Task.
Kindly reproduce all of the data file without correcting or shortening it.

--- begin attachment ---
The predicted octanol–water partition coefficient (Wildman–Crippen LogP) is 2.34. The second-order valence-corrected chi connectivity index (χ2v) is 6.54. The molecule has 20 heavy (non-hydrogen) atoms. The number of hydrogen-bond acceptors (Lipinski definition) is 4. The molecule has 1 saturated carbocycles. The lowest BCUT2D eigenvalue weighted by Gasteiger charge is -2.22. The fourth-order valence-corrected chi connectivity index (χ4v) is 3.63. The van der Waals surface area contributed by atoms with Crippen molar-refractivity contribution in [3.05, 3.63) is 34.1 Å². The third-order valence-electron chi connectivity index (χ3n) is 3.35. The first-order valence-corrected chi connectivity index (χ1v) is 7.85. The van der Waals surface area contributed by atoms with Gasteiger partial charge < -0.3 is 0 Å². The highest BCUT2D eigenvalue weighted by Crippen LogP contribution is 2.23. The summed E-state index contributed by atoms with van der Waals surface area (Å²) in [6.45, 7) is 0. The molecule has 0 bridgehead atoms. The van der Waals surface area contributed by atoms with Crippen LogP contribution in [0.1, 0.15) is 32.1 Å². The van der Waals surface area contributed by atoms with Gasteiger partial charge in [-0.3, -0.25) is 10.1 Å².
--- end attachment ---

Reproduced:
The predicted octanol–water partition coefficient (Wildman–Crippen LogP) is 2.34. The second-order valence-corrected chi connectivity index (χ2v) is 6.54. The molecule has 20 heavy (non-hydrogen) atoms. The number of hydrogen-bond acceptors (Lipinski definition) is 4. The molecule has 1 saturated carbocycles. The lowest BCUT2D eigenvalue weighted by Gasteiger charge is -2.22. The fourth-order valence-corrected chi connectivity index (χ4v) is 3.63. The van der Waals surface area contributed by atoms with Crippen molar-refractivity contribution in [3.05, 3.63) is 34.1 Å². The third-order valence-electron chi connectivity index (χ3n) is 3.35. The first-order valence-corrected chi connectivity index (χ1v) is 7.85. The van der Waals surface area contributed by atoms with Gasteiger partial charge < -0.3 is 0 Å². The highest BCUT2D eigenvalue weighted by Crippen LogP contribution is 2.23. The summed E-state index contributed by atoms with van der Waals surface area (Å²) in [6.45, 7) is 0. The molecule has 0 bridgehead atoms. The van der Waals surface area contributed by atoms with Crippen LogP contribution in [0.1, 0.15) is 32.1 Å². The van der Waals surface area contributed by atoms with Gasteiger partial charge in [-0.3, -0.25) is 10.1 Å².